The shuttle bus driver picks us up at the National Civil Rights Museum at the Lorraine Motel and quickly launches into a story. Like a lot of people in Memphis, and the city itself, she has a connection to the tumultuous era that touched so many Southern cities.
Dr. Martin Luther King Jr. had come to Memphis in early April 1968 to support striking African-American sanitation workers. They were making less money than their white counterparts and forced to use inferior equipment. The dangerous situation led to the deaths of two workers.
Our bus driver's father was among the 1,300 workers who had walked off the job. The mayor refused to meet with them. The FBI beefed up its operations in the city. And then King arrived. He marched with workers and gave one of his most memorable speeches in Memphis. On the evening of April 3, he told a crowd at Mason Temple that they would get to the Promised Land of freedom. "I may not get there with you," he said prophetically in what is now known as the "I've Been to the Mountaintop" speech.
Within 24 hours, King would be dead, felled by an assassin's bullet. In Memphis. On a balcony at the Lorraine Motel. The shot came from a seedy boardinghouse across Mulberry Street.
It was a frightening and painful time, the bus driver told us. Then pride creeps into her voice.
The museum, she said, tells our story. And now, people from all over the world visit it.
"Imagine that," she said as she dropped off yet another load of tourists at a downtown hotel.
A $28 million renovation of the National Civil Rights Museum at the Lorraine Motel has brought the 23-year-old facility into the modern era. The museum was closed for a year and a half as improvements and new exhibits were completed, much of them including archival videos and other interactive touches. In various places, visitors can sit to listen to King speeches or the stories of other prominent civil rights activists along with historical interpretations of those involved with the slave trade. In one evocative display, King's "Letter from Birmingham Jail" is projected onto a cell wall, his words coming from a speaker.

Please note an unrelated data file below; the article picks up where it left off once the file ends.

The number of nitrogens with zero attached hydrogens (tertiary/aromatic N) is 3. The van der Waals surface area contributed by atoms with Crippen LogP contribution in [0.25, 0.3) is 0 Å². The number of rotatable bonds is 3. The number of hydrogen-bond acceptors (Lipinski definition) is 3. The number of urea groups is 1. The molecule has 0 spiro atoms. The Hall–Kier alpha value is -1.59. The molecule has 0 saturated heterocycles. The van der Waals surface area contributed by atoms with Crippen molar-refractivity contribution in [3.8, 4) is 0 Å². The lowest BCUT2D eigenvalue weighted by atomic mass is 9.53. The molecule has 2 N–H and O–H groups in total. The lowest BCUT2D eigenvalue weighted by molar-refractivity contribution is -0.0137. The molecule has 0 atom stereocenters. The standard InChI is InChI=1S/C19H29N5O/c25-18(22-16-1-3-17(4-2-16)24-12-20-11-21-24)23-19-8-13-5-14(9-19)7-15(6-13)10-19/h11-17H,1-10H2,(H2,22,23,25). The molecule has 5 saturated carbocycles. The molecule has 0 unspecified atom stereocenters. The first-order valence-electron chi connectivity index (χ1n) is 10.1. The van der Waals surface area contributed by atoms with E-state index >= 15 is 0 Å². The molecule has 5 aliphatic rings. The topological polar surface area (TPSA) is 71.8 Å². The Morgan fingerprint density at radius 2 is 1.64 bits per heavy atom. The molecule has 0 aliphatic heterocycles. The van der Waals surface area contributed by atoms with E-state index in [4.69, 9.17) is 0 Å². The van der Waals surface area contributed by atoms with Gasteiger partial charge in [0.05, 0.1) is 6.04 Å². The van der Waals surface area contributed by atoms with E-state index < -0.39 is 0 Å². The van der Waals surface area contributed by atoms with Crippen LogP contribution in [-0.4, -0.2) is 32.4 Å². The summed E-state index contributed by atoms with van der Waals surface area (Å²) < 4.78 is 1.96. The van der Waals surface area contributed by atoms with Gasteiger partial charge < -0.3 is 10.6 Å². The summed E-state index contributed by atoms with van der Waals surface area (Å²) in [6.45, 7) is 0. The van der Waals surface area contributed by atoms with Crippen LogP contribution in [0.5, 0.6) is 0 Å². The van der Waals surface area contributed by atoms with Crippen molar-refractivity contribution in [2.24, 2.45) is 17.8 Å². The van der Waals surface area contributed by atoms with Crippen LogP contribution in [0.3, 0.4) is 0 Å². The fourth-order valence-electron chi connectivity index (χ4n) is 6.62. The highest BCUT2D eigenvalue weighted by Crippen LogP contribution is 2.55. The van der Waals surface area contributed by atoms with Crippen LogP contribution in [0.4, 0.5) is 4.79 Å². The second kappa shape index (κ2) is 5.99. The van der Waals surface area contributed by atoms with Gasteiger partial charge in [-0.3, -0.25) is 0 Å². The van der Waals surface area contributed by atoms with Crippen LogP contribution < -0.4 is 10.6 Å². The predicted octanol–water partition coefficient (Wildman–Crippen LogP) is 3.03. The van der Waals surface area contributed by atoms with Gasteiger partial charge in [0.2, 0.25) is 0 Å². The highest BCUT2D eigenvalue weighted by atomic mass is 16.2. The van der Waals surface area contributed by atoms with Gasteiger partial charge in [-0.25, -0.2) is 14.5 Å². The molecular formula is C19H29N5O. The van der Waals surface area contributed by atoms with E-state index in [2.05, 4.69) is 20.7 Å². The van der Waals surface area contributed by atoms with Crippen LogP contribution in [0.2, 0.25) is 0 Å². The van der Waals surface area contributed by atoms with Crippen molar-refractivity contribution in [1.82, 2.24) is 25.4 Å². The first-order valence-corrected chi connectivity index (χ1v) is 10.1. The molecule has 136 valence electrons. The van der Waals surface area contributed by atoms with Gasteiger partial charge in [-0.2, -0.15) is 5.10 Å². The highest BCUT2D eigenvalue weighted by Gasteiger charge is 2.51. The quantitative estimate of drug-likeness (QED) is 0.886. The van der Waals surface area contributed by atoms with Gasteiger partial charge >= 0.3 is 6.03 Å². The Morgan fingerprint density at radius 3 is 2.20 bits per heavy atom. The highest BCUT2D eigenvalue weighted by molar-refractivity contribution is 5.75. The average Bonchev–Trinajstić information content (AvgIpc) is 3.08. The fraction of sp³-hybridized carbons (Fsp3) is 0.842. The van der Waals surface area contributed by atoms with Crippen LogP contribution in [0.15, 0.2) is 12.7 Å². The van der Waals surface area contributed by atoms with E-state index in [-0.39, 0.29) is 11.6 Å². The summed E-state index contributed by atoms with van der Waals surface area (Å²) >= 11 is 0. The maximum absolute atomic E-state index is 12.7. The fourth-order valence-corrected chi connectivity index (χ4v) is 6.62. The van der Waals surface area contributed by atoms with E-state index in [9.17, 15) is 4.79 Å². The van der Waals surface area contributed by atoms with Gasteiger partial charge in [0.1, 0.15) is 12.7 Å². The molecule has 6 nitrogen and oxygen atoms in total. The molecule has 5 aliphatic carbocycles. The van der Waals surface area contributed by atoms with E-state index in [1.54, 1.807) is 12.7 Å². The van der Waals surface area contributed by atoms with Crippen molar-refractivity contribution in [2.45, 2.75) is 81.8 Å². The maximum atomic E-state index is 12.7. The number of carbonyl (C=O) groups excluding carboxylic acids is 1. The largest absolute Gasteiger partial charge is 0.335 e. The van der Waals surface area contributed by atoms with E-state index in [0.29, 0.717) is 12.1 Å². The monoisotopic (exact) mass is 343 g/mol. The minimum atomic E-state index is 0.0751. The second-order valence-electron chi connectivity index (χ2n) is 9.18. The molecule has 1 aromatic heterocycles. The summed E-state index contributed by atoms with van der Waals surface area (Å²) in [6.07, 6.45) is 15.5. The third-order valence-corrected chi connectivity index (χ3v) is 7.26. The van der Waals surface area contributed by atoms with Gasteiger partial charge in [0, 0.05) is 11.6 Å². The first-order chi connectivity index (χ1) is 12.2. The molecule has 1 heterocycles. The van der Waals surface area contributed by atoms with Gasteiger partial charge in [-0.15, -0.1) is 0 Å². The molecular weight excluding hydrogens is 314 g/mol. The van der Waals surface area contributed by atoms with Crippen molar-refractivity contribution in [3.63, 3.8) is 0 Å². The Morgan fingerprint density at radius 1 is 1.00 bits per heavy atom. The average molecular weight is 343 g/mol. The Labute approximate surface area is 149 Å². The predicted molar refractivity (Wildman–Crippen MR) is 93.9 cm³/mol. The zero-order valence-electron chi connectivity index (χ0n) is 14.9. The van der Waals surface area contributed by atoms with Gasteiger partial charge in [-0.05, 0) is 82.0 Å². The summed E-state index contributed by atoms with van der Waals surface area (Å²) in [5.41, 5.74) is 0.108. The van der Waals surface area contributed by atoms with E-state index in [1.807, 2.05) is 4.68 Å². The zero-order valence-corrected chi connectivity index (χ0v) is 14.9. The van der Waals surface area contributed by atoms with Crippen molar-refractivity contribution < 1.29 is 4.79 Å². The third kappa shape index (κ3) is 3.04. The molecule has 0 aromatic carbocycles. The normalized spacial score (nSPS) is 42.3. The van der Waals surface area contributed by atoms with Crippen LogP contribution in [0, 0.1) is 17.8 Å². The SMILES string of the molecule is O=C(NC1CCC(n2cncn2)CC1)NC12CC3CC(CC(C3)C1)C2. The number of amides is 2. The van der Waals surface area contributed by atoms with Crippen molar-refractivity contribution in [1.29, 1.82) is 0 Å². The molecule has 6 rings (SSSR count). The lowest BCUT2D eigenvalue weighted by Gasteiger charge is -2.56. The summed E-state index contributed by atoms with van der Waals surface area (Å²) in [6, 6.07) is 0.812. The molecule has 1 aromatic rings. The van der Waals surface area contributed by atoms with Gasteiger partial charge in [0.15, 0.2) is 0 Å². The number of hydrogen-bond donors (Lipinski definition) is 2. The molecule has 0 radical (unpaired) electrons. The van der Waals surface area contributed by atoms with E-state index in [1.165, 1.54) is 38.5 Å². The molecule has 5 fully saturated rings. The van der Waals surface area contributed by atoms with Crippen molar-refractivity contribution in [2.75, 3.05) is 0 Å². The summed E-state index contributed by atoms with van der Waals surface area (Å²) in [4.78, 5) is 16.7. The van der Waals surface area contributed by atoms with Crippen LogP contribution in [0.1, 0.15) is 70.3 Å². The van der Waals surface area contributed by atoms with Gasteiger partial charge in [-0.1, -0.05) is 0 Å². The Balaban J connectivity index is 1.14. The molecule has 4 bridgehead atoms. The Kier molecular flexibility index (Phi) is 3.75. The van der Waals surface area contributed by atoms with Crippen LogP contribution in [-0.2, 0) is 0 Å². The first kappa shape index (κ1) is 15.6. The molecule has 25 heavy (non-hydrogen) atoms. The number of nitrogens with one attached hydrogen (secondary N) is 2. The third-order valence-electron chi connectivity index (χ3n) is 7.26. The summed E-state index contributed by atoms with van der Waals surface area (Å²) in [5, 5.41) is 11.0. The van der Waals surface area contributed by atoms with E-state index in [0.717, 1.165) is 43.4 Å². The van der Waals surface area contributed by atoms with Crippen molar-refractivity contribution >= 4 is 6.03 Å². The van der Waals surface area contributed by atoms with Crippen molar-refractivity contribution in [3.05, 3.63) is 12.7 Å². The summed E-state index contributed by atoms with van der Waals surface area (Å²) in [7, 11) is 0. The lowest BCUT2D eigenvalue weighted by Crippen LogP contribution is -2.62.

The museum's reopening in April coincided with the 46th anniversary of King's death, and is representative of the New South's willingness to publicly face the ugliness of the time. Memphis isn't the only city that has formally recognized its divisive history.
The Woolworths in Greensboro, N.C., where the student lunch counter sit-in sparked a national movement, is also now a civil rights museum. Across the street from the 16th Street Baptist Church in Birmingham, Ala., where a bombing killed four girls on their way to Sunday school, is another museum that tells the story of the struggle.
In June, the $100 million Center for Civil and Human Rights opened in Atlanta, King's hometown, and Mississippi will commemorate its place in the civil rights movement with a state museum in Jackson, scheduled to open in 2017.
But today, I am at the Lorraine Motel, a step back in time but with lessons that seem current. Ferguson, Mo., and the August shooting of Michael Brown crossed my mind several times as I walked through the galleries. So did Trayvon Martin.
Even before King was killed on the balcony, the Lorraine was well-known. During segregation, it was one of the few motels where African-Americans could get accommodations. In Memphis in the 1950s and 1960s, the motel didn't just welcome everyday travelers.
Musicians like Otis Redding, Wilson Pickett, Aretha Franklin and Ray Charles, and many others, came to Memphis to make records for the Stax label (the studio is now also a museum), and stayed at the Lorraine. Besides its place in civil rights history, Memphis is known as the birthplace of Southern soul music. Funk and soul bounce through the clubs of Beale Street (think New Orleans' Bourbon Street but smaller) and there's outright adoration of Elvis Presley, being that Graceland is just 10 miles out of town.